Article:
Obnoxio the Clown is a character appearing in American comic books published by Marvel Comics. The character appears in the humor magazine Crazy and served as its mascot.[1] He was created by Larry Hama.

Obnoxio The Clown as depicted in Deadpool Back in Black volume 1

Character

edit

Obnoxio was portrayed as a slovenly, vulgar, cigar-puffing middle-aged man in a torn and dirty clown suit, with a dyspeptic and cynical attitude.

Background

edit

Larry Hama created Obnoxio immediately after he became the editor of Crazy. He explained, "I thought the old mascot was too 'nebbishy.' I wanted someone proactive, and somebody who actually had a voice, unlike all the other humor magazine mascots." The character's face was modeled from Al Milgrom.[2]

Artist Alan Kupperberg, who would become heavily associated with the character, recounted, "Obnoxio's first appearance was in a one-panel illustration to accompany a subscription ad in Crazy, written by Larry and calling for likenesses of P. T. Barnum and Marcy Tweed among others. This was right up my alley, so I pulled the reference and really went to town, doing a very nice half-tone illo. I think the piece impressed Larry quite a bit, because if my memory is correct, Larry left me strictly alone on anything and everything Obnoxio the Clown-related." Most of the Obnoxio features were written by Virgil Diamond, who according to Hama "was a high school English teacher in Brooklyn. I heard from him a few years ago when he retired. He really labored on those pages and was constantly fussing with them."[2]

In other media

edit

Comic books

edit

Obnoxio the Clown appeared in a number of single-page gags in What If? #34 (August 1982).[2]

Marvel also published a one-shot Obnoxio the Clown (titled Obnoxio the Clown vs. the X-Men on the cover) comic book in April 1983,[1] despite the fact that Crazy had already been cancelled.[2] The plot centered on Obnoxio the Clown as a villain and unlikely ally of the X-Men.[1] He and the group, at the X-Mansion, 'team-up' against Eye Scream, a villain who can transform into various types of ice cream.

The sole issue of the comic book was written, illustrated, colored, and lettered by Alan Kupperberg;[3] in a comment which Kupperberg attributed to Peter David,[4] and which David attributes to James Owsley,[5] the comic was described as "Written, penciled, inked and lettered by Alan Kupperberg. Yes, it’s untouched by human hands."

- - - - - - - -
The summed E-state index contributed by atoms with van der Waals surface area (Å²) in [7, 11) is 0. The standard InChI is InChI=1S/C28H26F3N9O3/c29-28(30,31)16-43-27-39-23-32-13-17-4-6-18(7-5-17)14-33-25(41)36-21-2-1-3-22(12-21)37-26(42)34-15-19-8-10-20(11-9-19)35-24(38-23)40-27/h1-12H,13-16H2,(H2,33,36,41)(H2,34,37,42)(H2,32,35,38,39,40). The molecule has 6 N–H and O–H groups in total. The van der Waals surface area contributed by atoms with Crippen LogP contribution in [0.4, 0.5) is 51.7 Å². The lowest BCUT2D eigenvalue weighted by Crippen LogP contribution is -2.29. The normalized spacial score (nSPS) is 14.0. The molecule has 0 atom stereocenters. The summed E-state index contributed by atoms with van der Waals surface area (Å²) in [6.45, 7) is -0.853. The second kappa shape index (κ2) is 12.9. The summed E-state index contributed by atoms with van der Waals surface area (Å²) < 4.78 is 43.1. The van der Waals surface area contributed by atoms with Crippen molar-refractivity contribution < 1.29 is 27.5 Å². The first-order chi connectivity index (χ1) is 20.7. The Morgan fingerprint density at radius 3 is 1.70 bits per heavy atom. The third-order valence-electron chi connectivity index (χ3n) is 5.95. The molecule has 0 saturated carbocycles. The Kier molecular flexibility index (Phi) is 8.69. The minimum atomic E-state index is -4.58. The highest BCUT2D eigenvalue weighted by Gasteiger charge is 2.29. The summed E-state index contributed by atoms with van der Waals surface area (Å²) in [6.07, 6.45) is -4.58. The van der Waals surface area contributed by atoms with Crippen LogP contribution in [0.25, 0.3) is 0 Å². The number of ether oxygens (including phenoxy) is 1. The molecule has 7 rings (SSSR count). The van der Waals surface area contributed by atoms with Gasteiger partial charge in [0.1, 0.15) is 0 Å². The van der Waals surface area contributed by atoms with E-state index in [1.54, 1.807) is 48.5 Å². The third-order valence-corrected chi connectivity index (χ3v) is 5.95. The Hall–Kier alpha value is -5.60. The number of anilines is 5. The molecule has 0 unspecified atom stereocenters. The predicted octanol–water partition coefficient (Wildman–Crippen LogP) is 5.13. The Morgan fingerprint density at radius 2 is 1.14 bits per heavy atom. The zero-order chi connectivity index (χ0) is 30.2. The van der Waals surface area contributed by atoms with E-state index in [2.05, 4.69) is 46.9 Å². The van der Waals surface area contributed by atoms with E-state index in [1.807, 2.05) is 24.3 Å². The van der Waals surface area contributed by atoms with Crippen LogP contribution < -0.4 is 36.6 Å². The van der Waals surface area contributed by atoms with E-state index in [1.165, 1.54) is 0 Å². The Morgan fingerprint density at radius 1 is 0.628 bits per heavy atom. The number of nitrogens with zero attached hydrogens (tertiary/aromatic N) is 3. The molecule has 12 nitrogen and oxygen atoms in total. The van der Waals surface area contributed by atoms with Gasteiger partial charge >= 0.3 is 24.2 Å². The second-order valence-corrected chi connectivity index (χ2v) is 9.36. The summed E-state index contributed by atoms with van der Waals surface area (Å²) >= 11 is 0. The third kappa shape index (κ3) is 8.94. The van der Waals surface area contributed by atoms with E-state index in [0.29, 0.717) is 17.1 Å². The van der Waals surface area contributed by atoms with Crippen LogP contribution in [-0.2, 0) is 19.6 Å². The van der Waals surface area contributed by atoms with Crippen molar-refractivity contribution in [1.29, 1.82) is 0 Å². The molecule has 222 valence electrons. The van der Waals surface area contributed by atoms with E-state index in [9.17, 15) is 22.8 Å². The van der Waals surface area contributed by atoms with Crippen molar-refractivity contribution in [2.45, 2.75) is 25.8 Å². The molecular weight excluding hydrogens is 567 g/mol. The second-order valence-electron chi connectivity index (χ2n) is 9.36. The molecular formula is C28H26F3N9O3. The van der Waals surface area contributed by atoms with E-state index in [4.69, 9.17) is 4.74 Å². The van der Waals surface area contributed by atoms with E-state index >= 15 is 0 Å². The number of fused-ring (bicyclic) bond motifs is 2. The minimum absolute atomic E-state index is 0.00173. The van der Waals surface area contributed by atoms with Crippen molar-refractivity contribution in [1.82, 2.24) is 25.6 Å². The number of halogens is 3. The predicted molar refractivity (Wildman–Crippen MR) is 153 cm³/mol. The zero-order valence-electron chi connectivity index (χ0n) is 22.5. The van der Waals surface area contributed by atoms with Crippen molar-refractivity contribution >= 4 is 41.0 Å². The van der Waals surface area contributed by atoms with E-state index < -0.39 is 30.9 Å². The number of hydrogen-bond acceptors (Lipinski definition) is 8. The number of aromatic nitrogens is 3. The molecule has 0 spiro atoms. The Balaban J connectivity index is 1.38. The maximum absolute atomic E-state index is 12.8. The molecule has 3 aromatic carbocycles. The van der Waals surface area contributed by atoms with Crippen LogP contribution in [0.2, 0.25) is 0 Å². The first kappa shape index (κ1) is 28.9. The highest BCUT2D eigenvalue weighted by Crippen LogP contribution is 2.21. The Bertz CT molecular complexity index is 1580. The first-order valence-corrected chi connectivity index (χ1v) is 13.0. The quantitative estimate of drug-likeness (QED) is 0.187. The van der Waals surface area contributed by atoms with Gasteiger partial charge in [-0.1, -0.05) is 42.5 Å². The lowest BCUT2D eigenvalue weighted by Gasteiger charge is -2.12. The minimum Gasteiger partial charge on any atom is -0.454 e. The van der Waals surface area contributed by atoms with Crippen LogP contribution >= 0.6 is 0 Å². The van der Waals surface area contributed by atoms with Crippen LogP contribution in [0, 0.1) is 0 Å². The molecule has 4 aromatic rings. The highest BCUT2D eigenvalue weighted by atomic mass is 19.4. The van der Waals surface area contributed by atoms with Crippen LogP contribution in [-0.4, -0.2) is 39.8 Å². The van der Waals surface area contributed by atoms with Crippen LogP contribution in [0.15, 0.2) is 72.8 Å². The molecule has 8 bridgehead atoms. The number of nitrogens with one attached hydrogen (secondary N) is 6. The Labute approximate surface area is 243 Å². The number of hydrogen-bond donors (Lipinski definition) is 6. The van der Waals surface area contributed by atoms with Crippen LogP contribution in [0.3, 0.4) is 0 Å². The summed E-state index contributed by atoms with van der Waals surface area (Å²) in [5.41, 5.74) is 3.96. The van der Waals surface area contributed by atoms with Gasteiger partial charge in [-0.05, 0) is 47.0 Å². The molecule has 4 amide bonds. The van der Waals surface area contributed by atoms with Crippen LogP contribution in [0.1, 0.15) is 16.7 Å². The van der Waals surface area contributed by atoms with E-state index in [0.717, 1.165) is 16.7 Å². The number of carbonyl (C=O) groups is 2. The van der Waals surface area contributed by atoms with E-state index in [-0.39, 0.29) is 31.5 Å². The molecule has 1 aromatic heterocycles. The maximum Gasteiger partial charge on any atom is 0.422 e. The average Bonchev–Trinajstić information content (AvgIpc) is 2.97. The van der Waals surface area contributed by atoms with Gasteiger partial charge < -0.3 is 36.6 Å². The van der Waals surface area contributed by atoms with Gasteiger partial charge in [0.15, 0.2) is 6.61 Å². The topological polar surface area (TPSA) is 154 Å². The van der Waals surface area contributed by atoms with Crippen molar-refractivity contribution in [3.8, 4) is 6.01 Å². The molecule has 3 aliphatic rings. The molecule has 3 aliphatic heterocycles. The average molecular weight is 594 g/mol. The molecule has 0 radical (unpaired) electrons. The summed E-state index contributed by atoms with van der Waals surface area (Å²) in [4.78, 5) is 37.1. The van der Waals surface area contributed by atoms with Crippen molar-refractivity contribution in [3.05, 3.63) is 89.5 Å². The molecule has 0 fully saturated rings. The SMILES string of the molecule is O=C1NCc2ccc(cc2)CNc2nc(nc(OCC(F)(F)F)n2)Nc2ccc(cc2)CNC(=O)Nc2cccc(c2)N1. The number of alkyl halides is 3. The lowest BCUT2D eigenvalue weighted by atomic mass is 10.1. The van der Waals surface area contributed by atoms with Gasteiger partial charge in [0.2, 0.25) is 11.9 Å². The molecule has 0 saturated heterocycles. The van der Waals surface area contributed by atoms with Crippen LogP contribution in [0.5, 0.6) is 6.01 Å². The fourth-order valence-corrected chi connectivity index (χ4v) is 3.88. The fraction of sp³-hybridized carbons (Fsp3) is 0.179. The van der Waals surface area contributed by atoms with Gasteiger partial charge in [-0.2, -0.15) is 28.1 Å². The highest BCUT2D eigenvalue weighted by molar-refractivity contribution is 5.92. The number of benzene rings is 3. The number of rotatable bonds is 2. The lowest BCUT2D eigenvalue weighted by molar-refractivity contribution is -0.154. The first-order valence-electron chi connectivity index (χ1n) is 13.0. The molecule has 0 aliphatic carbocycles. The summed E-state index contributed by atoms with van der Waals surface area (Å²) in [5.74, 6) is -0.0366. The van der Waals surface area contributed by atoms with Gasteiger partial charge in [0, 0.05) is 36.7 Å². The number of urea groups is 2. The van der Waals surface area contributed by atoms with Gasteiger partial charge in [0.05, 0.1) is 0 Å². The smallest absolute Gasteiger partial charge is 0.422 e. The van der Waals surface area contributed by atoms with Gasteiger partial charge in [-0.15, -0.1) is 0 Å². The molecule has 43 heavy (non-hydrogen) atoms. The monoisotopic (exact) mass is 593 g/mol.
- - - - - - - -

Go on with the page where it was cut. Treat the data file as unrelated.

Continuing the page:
Long after Obnoxio had disappeared from the spotlight, Marvel published two last Obnoxio the Clown stories written and drawn by Kupperberg, eight page features in What The--?! #13 (July 1991) and #24 (December 1992).

Television

edit

Obnoxio makes a cameo appearance in the Hulk and the Agents of S.M.A.S.H. episode "Fear Itself", voiced by John DiMaggio. The Agents of S.M.A.S.H. receive old television signals including a TV show starring Obnoxio which freaks A-Bomb out. He somewhat appears later in the episode as a part of an illusion caused by Null that releases people's fears where Null unleashes this illusion on A-Bomb.

Video games

edit

Android replicas of Obnoxio the Clown appear as enemies during the Wolverine levels in Spider-Man and the X-Men in Arcade's Revenge. Though he is not seen in the game, Obnoxio the Clown is briefly mentioned in the Facebook game Marvel: Avengers Alliance. Obnoxio the Clown is mentioned to have been murdered by the Circle of Eight.

Novel

edit

In the alternate reality depicted in the "Doctor Doom: The Chaos Trilogy" novels, written by Steven A. Roman, Obnoxio has a popular slapstick comedy show.

References

edit
  1. ^ a b c Campbell, David (April 20, 2005). Obnoxio the Clown Marvel Comics, 1983, Accessed August 2008.
  2. ^ a b c d Arnold, Mark (September 2016). "What The--?!: Obnoxio the Clown". Back Issue! (91). Raleigh, North Carolina: TwoMorrows Publishing: 68–71.
  3. ^ Comic Collector live. Obnoxio The Clown #1. Accessed November 2008.
  4. ^ Kupperberg interview from Comic Book Artist #16, archived at AlanKupperberg.com; via archive.org
  5. ^ Not in Any Store…, by Peter David, from Comics Buyer's Guide #1003, February 5, 1993; archived at PeterDavid.net
edit